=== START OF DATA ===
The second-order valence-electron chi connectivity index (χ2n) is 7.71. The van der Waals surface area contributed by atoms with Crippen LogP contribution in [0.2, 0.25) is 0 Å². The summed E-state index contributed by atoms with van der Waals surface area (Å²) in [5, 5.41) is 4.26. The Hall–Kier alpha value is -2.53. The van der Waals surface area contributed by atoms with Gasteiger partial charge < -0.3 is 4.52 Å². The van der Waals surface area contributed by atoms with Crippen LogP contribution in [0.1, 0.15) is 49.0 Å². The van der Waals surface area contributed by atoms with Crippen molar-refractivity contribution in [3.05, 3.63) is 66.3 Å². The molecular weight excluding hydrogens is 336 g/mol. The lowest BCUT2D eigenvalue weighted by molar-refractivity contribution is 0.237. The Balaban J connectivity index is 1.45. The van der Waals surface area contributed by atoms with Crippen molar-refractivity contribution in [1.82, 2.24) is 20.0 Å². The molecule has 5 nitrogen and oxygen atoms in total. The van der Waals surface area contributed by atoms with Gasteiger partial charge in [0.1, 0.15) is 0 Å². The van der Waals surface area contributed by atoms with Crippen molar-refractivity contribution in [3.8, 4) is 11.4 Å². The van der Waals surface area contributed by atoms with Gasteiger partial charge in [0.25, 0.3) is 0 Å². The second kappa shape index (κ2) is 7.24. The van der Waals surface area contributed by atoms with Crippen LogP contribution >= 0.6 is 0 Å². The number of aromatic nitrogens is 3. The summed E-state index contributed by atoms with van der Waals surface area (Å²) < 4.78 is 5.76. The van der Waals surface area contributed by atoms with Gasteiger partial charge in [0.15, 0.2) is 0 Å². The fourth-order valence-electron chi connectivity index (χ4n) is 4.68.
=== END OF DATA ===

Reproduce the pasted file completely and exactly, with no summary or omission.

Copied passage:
The second-order valence-electron chi connectivity index (χ2n) is 7.71. The van der Waals surface area contributed by atoms with Crippen LogP contribution in [0.2, 0.25) is 0 Å². The summed E-state index contributed by atoms with van der Waals surface area (Å²) in [5, 5.41) is 4.26. The Hall–Kier alpha value is -2.53. The van der Waals surface area contributed by atoms with Gasteiger partial charge < -0.3 is 4.52 Å². The van der Waals surface area contributed by atoms with Crippen LogP contribution in [0.1, 0.15) is 49.0 Å². The van der Waals surface area contributed by atoms with Crippen molar-refractivity contribution in [3.05, 3.63) is 66.3 Å². The molecular weight excluding hydrogens is 336 g/mol. The lowest BCUT2D eigenvalue weighted by molar-refractivity contribution is 0.237. The Balaban J connectivity index is 1.45. The van der Waals surface area contributed by atoms with Crippen molar-refractivity contribution in [1.82, 2.24) is 20.0 Å². The molecule has 5 nitrogen and oxygen atoms in total. The van der Waals surface area contributed by atoms with Gasteiger partial charge in [0.1, 0.15) is 0 Å². The van der Waals surface area contributed by atoms with Crippen molar-refractivity contribution in [3.8, 4) is 11.4 Å². The van der Waals surface area contributed by atoms with Gasteiger partial charge in [0.25, 0.3) is 0 Å². The second kappa shape index (κ2) is 7.24. The van der Waals surface area contributed by atoms with Crippen LogP contribution >= 0.6 is 0 Å². The number of aromatic nitrogens is 3. The summed E-state index contributed by atoms with van der Waals surface area (Å²) < 4.78 is 5.76. The van der Waals surface area contributed by atoms with Gasteiger partial charge in [0.15, 0.2) is 0 Å². The fourth-order valence-electron chi connectivity index (χ4n) is 4.68.